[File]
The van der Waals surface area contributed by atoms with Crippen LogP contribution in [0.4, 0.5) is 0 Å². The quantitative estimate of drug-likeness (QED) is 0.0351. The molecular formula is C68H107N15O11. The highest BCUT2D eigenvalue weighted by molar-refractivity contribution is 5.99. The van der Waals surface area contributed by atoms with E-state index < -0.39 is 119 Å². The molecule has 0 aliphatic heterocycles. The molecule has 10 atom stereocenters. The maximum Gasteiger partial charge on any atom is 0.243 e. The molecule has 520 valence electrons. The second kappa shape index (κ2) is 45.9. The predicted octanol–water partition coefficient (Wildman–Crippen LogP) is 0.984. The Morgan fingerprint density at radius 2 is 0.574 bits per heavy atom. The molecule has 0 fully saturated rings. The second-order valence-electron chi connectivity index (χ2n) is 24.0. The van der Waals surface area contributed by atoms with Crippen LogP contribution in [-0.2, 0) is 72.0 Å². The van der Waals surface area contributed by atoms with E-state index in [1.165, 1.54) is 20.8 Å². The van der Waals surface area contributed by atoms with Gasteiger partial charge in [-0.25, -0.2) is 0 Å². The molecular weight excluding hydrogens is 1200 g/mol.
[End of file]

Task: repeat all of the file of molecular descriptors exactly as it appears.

The van der Waals surface area contributed by atoms with Crippen LogP contribution in [0.4, 0.5) is 0 Å². The quantitative estimate of drug-likeness (QED) is 0.0351. The molecular formula is C68H107N15O11. The highest BCUT2D eigenvalue weighted by molar-refractivity contribution is 5.99. The van der Waals surface area contributed by atoms with E-state index < -0.39 is 119 Å². The molecule has 0 aliphatic heterocycles. The molecule has 10 atom stereocenters. The maximum Gasteiger partial charge on any atom is 0.243 e. The molecule has 520 valence electrons. The second kappa shape index (κ2) is 45.9. The predicted octanol–water partition coefficient (Wildman–Crippen LogP) is 0.984. The Morgan fingerprint density at radius 2 is 0.574 bits per heavy atom. The molecule has 0 fully saturated rings. The second-order valence-electron chi connectivity index (χ2n) is 24.0. The van der Waals surface area contributed by atoms with Crippen LogP contribution in [-0.2, 0) is 72.0 Å². The van der Waals surface area contributed by atoms with E-state index in [1.165, 1.54) is 20.8 Å². The van der Waals surface area contributed by atoms with Gasteiger partial charge in [-0.25, -0.2) is 0 Å². The molecular weight excluding hydrogens is 1200 g/mol.